When you present, you are not there to put on a show; you’re there above all for your audience. If this concept is not at the heart of your concerns you risk missing the mark. Indeed, a good presentation is one that involves the audience. And to involve your audience nothing beats following these 4 steps methodologically:
1- Formulate the problem your audience faces
To get your audience involved in your story, you need to make it feel like you understand it. The best way to do this is to build a presentation that responds to the problem it faces. To put your finger on it, ask yourself the right questions: what prevents my audience from sleeping at night? What is the problem that brought us together? In what way does my idea enable my audience to get back to sleep? By answering these questions, you directly engage your audience and put all the chances of capturing its interest on your side.
2- Identify the common cause
Now that you have captured the interest, you will have to present your idea as a solution to the problems your audience faces. But this is not enough. It is also necessary that the implementation of your ideas becomes an opportunity to defend a common cause, the objective being to obtain a “yes, that makes sense!” from your audience. This cause can be a fight, a quest, or a conviction. Whatever the nature of the case you are defending, the more it affects your audience, the more it’ll feel involved in your presentation.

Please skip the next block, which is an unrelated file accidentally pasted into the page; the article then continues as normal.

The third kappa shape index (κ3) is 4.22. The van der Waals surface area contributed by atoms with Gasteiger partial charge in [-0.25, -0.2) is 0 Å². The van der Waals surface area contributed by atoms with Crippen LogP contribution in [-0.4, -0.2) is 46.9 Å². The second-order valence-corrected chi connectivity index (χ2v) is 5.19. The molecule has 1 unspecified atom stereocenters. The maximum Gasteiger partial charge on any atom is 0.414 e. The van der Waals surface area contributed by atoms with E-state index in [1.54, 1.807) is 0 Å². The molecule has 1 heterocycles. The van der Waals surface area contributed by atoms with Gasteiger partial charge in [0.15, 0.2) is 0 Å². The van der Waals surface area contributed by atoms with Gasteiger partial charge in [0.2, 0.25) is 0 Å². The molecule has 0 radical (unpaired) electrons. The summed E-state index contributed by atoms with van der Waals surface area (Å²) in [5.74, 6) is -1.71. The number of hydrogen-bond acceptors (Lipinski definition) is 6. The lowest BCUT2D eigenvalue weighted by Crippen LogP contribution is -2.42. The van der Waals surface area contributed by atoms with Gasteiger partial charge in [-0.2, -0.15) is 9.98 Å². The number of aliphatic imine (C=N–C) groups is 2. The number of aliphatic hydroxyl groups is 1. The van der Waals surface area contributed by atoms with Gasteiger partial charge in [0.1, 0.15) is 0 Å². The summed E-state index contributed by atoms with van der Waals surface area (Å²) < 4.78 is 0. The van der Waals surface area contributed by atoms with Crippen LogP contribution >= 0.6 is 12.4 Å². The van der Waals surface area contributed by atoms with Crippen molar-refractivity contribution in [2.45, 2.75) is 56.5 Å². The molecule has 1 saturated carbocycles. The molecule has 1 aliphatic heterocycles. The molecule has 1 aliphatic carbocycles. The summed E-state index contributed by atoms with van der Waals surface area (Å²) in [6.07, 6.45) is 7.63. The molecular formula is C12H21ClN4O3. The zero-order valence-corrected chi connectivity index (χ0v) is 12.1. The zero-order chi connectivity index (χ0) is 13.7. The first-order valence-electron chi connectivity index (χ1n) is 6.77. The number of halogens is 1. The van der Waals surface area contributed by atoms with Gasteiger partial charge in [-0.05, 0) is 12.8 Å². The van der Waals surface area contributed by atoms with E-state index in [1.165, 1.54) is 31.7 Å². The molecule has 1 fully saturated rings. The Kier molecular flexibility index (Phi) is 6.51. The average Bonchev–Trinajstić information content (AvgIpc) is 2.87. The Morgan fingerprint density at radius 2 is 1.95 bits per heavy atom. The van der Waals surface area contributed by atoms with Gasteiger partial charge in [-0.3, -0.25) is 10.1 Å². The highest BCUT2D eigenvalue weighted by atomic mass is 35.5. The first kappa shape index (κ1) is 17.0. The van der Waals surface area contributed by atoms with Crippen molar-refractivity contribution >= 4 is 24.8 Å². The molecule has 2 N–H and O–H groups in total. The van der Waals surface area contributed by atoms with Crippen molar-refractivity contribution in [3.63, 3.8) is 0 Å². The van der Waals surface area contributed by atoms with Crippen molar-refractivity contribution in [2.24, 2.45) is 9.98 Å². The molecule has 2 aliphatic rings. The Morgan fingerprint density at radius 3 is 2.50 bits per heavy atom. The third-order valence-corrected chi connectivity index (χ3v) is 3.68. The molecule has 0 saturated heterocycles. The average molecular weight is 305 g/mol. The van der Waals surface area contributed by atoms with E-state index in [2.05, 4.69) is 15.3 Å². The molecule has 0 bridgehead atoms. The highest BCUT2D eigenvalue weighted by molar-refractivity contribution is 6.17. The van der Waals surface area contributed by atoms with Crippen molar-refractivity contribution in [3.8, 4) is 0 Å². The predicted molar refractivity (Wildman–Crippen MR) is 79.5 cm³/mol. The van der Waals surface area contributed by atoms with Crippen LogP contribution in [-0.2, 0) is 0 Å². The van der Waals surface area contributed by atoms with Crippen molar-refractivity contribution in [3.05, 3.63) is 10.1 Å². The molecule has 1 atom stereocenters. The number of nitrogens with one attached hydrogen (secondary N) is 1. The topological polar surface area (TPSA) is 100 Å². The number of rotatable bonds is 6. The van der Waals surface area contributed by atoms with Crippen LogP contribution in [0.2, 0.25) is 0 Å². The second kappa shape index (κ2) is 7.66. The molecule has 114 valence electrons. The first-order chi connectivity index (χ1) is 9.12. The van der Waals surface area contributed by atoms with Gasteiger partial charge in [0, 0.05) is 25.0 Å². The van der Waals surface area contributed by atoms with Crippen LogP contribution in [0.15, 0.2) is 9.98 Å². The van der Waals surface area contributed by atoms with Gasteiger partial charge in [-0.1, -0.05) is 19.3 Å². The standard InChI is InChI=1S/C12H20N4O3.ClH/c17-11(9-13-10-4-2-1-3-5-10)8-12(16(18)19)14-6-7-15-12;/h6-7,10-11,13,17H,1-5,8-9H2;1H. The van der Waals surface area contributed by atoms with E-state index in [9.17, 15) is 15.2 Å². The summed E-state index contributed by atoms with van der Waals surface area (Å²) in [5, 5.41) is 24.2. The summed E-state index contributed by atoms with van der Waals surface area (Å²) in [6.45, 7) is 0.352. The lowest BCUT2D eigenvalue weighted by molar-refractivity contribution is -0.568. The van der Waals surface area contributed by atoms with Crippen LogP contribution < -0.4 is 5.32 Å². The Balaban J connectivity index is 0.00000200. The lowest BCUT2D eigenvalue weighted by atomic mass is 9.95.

3- Remove any resistance from your audience
Knowing how to involve your audience is also knowing how to put your finger on what blocks. Indeed, your audience probably has objections that will have to be answered to. In order to do this, try to answer these questions: what is my audience resisting to? Is it rational or emotional? What arguments will I use to alleviate the resistance? Never forget that the resistance of an audience is a gift. It allows your arguments to be heard while taking care of your audience at the same time.
4- Anchor the benefits for each beneficiary
Finally, in order for your audience to feel completely involved in your presentation, you will have to show them what they have to gain with your project. To do this, link it in relation with you, your team, or your company, by showing the benefits that your project will bring to your audience (figures, performances, key arguments…). By doing this, your audience will leave with clear ideas about what your project will bring.